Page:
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Maritime Militia in the South China Sea

Shepherds of the South Seas

Shepherds of the South Seas

Ryan D. Martinson

Survival 24 May 2016

Citation: Ryan D. Martinson (2016) Shepherds of the South Seas, Survival, 58:3, 187-212, DOI: 10.1080/00396338.2016.1186987

 

On 21 July 2014, a Chinese law-enforcement ship, YZ 32501, arrived at its home port in Nantong, Jiangsu. As its crew disembarked, they were received by a senior officer from the China Coast Guard, who had travelled from Shanghai for the event. He thanked them for their 80 days of ‘continuous combat’ in the South China Sea.

Eighty days was a long deployment for a ship of this size (just 500 tonnes). Indeed, the vessel had no obvious mandate to operate in the South China Sea: its primary mission is to manage fisheries in areas under the jurisdiction of Jiangsu province, far to the north. But it had been urgently pressed into action in remote waters – and not to protect fish.During its weeks in the South China Sea, YZ 32501 conducted a type of operation called huhang, or ‘escort’. Traditionally, escort missions are performed by naval forces. British, Canadian and American surface combatants, for instance, escorted merchant ships across the North Atlantic during the Second World War, protecting them from the depredations of German submarines. The warships of numerous countries, including China, shepherd civilian vessels transiting through the Gulf of Aden, protecting them from Somali pirates.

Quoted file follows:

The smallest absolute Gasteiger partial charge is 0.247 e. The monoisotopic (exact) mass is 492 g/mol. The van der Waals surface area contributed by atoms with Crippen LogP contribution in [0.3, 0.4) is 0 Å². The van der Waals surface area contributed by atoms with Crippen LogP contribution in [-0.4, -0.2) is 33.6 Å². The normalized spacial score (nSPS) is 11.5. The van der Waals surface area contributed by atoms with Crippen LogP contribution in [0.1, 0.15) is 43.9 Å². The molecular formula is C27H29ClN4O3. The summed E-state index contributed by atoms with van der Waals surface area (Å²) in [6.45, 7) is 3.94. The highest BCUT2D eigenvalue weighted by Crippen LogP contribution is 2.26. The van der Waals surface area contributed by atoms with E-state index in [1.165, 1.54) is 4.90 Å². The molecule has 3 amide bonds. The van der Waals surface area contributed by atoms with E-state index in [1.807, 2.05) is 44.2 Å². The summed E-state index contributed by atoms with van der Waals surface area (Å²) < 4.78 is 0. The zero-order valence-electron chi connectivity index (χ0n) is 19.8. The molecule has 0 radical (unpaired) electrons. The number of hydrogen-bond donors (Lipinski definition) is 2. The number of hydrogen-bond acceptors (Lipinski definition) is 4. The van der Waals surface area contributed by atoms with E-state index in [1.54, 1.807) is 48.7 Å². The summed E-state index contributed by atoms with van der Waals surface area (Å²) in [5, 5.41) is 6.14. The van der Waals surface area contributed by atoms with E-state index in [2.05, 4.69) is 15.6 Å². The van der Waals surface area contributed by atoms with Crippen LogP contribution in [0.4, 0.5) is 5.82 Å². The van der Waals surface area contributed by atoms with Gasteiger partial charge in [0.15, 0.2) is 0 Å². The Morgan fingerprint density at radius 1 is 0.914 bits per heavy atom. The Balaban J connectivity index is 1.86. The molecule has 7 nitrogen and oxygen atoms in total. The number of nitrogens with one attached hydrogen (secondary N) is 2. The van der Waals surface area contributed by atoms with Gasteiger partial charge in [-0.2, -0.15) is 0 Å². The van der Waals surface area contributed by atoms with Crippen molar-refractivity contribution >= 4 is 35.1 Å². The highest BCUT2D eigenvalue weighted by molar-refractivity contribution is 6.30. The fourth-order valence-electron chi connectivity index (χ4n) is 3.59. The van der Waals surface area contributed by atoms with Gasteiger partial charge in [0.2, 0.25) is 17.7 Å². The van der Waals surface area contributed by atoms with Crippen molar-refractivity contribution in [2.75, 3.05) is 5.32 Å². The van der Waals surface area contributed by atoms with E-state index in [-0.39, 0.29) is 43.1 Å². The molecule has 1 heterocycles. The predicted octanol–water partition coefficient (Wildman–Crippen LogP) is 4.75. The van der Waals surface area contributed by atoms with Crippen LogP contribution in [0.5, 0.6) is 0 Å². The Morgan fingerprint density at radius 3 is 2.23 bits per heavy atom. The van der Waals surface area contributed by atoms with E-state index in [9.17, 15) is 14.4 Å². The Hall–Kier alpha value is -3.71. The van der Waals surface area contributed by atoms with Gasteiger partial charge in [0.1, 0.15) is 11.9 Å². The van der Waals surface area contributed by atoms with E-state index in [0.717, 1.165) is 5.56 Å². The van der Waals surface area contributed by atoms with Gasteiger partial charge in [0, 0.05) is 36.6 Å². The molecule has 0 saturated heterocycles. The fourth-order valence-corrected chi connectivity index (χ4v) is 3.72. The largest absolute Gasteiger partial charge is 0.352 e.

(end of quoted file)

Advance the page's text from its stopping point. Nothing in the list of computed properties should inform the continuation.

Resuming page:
However, unarmed or lightly armed Chinese maritime law-enforcement ships also perform escort missions. Their flocks are not vessels using the ocean as an avenue of transportation, but ships and platforms seeking to exploit it as a source of economic wealth. These include Chinese fishing trawlers, seismic-survey ships and, in the case of YZ 32501, a billion-dollar drilling rig named Haiyang Shiyou (HYSY) 981. These operations, which largely take place in the South China Sea, are an integral, but under-studied, part of China’s strategy to advance the country’s position in its maritime disputes.

The huhang in strategic context

China claims jurisdiction over nearly two million square kilometres of maritime space in the South China Sea. Much of this is contested by other states. To advance its position vis-à-vis other claimants, China encourages Chinese civilians to use disputed waters for economic purposes. The function of the huhang is to create a secure environment that enables civilian use of the ocean to take place.

Read the full research paper at http://www.tandfonline.com/doi/full/10.1080/00396338.2016.1186987 [PDF].

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